Distracted driving extends past cell phonesPublished 6:31pm Friday, December 16, 2011
Earlier this week, the National Transportation Safety Board made a recommendation that is guaranteed to save thousands American lives and make millions of Americans miserable.
Its recommendation? Outlaw cell phone use by drivers for any purpose, including hands-free cell phones and wireless headsets.
It’s a big call. I don’t think U.S. drivers would stand for a ban on cell phone use. But based on everything I read and personal experience, we probably ought to put our phones down when we grip the wheel. We should also put down our cheeseburgers and hair brushes, and stop rummaging around in purses, backpacks, briefcases and diaper bags and refereeing backseat spats, and staring at the passenger side to get the window rolled down just enough so the dog’s ears fly but the whole dog can’t fit through the window.
No matter how you’re distracted, it’s the same problem. And if you don’t think it’s going on, just spend a few minutes – it won’t take longer than that – looking through car windows on Highway 280 and see what other drivers are doing. I’ve done it. It’s scary.
The NTSB agency didn’t mention all the other distractions; it just focused on the cell phone.
“Every year, new devices are released,” said Deborah Hersman, chairwoman of the safety board. “People are tempted to update their Facebook page, they are tempted to tweet, as if sitting at a desk. But they are driving a car … It’s about cognitive distraction. It’s about not being engaged at the task at hand. Lives are being lost in the blink of an eye. You can’t take it back, you can’t have a do over, and you can’t rewind.”
According to the National Highway Transportation Safety Administration, more than 3,000 people in were killed in America by distracted driving accidents. More than a million crashes annually – about a quarter of all wrecks – are linked to distracted driving. Driving distracted is one of those things that is very easy to do. And 99.999999 percent of the time, it’s a guilty pleasure with no consequences. But that slight fraction of a chance of another car pulling out when you’re looking down and dialing can be a killer.
Alabama law on cell phone use is lax. Right now it is legal – though not very smart – for non-commercial drivers to use a handheld cell phone to talk and to text while they are driving in our state as long as they’ve been driving for longer than six months, are older than 17 and they’re not considered “novice drivers.”
As of this month, laws about cell phone use while driving vary wildly according to state. If you’re driving out of state this Christmas, here’s some information you might want to know: only nine states, the District of Columbia and the U.S. Virgin Islands make it illegal for any driver to use a handheld cell phone, but 35 states ban texting by drivers. Three states specifically ban school bus drivers from texting while driving.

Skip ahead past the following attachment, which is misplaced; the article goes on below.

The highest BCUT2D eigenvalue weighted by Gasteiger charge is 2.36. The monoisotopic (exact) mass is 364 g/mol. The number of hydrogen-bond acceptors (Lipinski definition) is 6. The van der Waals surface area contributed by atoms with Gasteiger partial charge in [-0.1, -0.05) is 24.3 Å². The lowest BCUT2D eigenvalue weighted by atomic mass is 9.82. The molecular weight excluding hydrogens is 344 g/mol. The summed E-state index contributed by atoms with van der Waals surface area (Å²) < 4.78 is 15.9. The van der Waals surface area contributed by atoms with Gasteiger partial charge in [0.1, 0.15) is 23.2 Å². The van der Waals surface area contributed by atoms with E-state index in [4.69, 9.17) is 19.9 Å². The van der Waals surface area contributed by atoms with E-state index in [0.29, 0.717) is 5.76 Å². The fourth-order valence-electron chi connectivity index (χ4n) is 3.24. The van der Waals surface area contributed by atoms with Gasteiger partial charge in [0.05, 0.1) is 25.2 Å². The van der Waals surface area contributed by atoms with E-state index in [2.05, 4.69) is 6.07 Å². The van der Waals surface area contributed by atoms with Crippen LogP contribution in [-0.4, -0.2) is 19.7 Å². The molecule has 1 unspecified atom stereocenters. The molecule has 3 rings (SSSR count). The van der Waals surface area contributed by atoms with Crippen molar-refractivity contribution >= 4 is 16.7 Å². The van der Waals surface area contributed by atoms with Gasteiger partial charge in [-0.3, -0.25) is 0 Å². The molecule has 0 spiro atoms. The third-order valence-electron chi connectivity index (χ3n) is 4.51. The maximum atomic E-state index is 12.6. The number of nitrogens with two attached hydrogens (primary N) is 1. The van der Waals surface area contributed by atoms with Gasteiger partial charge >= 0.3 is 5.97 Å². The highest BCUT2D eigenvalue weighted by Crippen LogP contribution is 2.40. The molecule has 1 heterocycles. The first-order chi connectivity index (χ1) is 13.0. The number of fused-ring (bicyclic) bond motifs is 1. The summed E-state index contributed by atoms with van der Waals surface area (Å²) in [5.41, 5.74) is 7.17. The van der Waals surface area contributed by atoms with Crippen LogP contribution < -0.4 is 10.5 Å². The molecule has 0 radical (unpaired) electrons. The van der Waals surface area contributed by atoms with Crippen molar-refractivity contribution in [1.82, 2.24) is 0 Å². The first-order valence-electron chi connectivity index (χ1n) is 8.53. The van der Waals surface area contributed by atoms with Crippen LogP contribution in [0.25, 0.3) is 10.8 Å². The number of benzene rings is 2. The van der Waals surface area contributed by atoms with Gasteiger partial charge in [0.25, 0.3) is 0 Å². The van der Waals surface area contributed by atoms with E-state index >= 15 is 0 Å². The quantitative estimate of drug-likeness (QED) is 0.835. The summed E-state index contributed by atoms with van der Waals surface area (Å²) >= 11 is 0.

I don’t know the answer to all of this, but I do know that the driving distracted problem extends way past cell phones. Here’s a few more digital distractions that ought to be considered:
Car radios with a zillion channels on satellite radio, AM, FM, iPod plug-ins, Bluetooth audio sent through the air from an iPod or phone into your stereo. Ever tried to find the perfect song without taking your eyes off the road?
Television. Yes it’s probably OK for the folks in the back seat. Did you know that many dashboard players can also show movies, music videos and reruns of I Love Lucy?
Navigation devices. I use mine all the time. To use it, I have to type in addresses, hit a bunch of buttons on a touch screen and then look at it while I’m driving.
Internet – that’s right, many in-dash computers allow connection to the internet to get information about weather, traffic congestion etc. Before long, you’ll be able to play Angry Birds or Scrabble on your dashboard.
What’s even worse is that now it’s possible to watch football games live on a cell phone.
Let’s take a quick show of hands: If you had to drive somewhere during the Iron Bowl, how many of you would consider wedging your cell phone into the speedometer compartment and splitting your attention between the game and the road?
Put your hands down now … and please keep them on the wheel.
Boone is publisher of The Outlook.